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Widgets::Tutorial(3)  User Contributed Perl Documentation Widgets::Tutorial(3)

       Curses::Widget::Tutorial	-- Widget Usage	Tutorial

       $Id: Tutorial.pod,v 1.2 2002/11/04 00:44:04 corliss Exp corliss $

       Usage of	any given widget is fairly simple, but plenty of flexibility
       is built	into the system	in order to allow you to completely control
       every aspect of their behaviour.

       Due to the usage	of Curses constants and	the way	that the screen	is
       controlled, care	must be	taken in how the running environment is	set
       up.  To begin, one would	initiate a Curses session on the console in a
       typical fashion:

	       $mwh = new Curses;

       We then turn off	echoing, since the widgets will	determine what and
       were any	input is sent to the display:


       I typically use half-blocking input reads, since	there may be periodic
       routines	that I want to run while waiting for input.  If	you're
       comfortable with	that, you can do the same:


       Next, I turned on cooked	input, since the widgets make heavy use	of
       constants for recognising special keys:


       Finally,	we set the cursor visibility to	invisible, since the widgets
       will provide their own as necessary:


       From this point,	we're not ready	to start splashing widgets to the
       screen and start	handling input.

       When using the widgets, you must	have use line for each type of widget
       used in your program.  In addition, it's	good practice to include the
       base class as well, since it provides some useful functions for
       handling	both reading input and managing	colour pairs.


	       use Curses;
	       use Curses::Widgets;
	       use Curses::Widgets::TextField;

	       # Initialise the	environment
	       $mwh = new Curses;

       Next, we	instantiate the	widget(s) we want to use.

	       $tf = Curses::Widgets::TextField->new({
		       X	       => 5,
		       Y	       => 5,
		       COLUMNS	       => 10,
		       CAPTION	       => 'Login'

       One thing you need to remember is that COLUMNS (and LINES, for those
       widgets that support it)	always pertain to the content area in the
       widget.	If the widget supports a bordered mode,	the actual dimensions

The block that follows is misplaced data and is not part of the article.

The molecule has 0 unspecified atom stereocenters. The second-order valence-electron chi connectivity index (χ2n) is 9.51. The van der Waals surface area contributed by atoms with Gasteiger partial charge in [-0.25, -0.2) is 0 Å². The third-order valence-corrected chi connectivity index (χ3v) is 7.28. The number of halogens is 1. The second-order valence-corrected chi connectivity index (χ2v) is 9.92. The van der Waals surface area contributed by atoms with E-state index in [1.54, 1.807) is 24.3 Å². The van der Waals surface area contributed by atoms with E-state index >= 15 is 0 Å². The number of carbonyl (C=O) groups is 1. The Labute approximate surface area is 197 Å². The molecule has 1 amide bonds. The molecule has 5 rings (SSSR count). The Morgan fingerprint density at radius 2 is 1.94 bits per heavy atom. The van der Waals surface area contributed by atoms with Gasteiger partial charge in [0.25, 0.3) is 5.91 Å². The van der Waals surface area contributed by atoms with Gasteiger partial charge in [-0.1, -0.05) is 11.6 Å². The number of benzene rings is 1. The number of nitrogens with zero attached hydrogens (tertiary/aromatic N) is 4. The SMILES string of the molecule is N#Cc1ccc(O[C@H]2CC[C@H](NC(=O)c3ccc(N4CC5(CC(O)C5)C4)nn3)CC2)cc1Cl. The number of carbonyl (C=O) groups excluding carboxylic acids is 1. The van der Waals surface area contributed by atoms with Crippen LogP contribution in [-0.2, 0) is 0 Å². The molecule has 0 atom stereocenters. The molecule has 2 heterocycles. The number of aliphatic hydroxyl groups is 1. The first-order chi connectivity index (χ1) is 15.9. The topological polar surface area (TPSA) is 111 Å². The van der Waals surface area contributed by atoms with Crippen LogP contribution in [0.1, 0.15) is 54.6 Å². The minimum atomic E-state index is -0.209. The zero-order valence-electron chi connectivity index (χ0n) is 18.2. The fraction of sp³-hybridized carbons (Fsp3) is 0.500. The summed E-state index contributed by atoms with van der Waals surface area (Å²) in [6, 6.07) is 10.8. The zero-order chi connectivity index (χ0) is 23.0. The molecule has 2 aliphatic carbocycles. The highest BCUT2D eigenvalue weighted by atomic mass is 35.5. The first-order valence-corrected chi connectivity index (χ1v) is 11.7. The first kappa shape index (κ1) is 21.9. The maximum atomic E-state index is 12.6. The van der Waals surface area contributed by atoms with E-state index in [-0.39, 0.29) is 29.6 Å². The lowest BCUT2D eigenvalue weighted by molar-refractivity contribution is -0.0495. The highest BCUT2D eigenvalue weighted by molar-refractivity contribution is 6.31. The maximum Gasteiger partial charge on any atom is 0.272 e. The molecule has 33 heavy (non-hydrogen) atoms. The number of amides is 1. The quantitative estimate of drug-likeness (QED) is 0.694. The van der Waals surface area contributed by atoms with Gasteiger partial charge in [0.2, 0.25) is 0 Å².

will increase by	two in both the	Y and the X axis.  In other words,
       since TextFields	have borders on	by default, the	actual number of
       columns and lines that will be used by the above	widget is 10 and 3,

       To cause	the widget to display itself, call the draw method:

	       $tf->draw($mwh, 0);

       The first argument is a handle to the window in which you want the
       widget to draw itself.  All widgets are drawn in	derived	windows.  The
       second argument should be a Perlish boolean value which instructs the
       draw method whether or not to draw the cursor.

       When you're ready to accept input, the simplest method is to use	the
       execute method:


       This method is a	blocking call until the	widget is fed a	character
       matching	the class defined by FOCUSSWITCH ([\n\t] by default).  Until
       it recieves a matching character, the widget will respond appropriately
       to all user input and update the	display	automatically.

       Once the	execute	method call exits, you can retrieve the	final value of
       the widget via the getField method:

	       $login =	$tf->getField('VALUE');

       You may have a need to run period routines while	waiting	for (or
       handling) user input.  The simplest way add this	functionality is to
       create your own input handler.  The default handler (provided by
       Curses::Widgets:	scankey) is coded as such:

	       sub scankey {
		       my $mwh = shift;
		       my $key = -1;

		       while ($key eq -1) {
			       $key = $mwh->getch;

		       return $key;

       If, for example,	we wanted that function	to update a clock (the actual
       code for	which we'll pretend is in the update_clock function) we	could
       insert that call	inside of our new input	handler's while	loop:

	       sub myscankey {
		       my $mwh = shift;
		       my $key = -1;

		       while ($key eq -1) {
			       $key = $mwh->getch;

		       return $key;

       We can then hand	this function to the widgets during instantiation, or
       via the setField	method:

	       $tf = Curses::Widgets::TextField->new({
		       X	       => 5,
		       Y	       => 5,
		       INPUTFUNC       => \&myscankey

	       -- Or --

	       $tf->setField(INPUTFUNC => \&myscankey);

       Another way to handle this is to	set up your own	loop, and instead of
       each widget calling it privately, handle	all input yourself, sending it
       to the appropriate widget via each widget's input method:

	       while (1) {

		       while ($key eq -1) {
			       $key = $mwh->getch;

		       # Send numbers to one field
		       if ($key	=~ /^\d$/) {

		       # Send alphas to	another
		       } elsif ($key =~	/^\w$/)	{

		       # Send KEY_UP/DOWN to a list box
		       } elsif ($key eq	KEY_UP || $key eq KEY_DOWN) {

		       # Update	the display
		       foreach ($tf1, $tf2, $lb) {
			       $_->draw($mwh, 0);


       This is a rather	simplistic example, but	hopefully the applications of
       this are	obvious.  One could easily set hot key sequences for switching
       focus to	various	widgets, or use	input from one widget to update
       another,	and so on.

       That, in	a nutshell, is how to use the widgets.	Hopefully the system
       is flexible enough to be	bound to the event model and input systems of
       your choice.

       2001/12/09 -- First draft.

       (c) 2001	Arthur Corliss (

perl v5.32.1			  2002-11-14		  Widgets::Tutorial(3)


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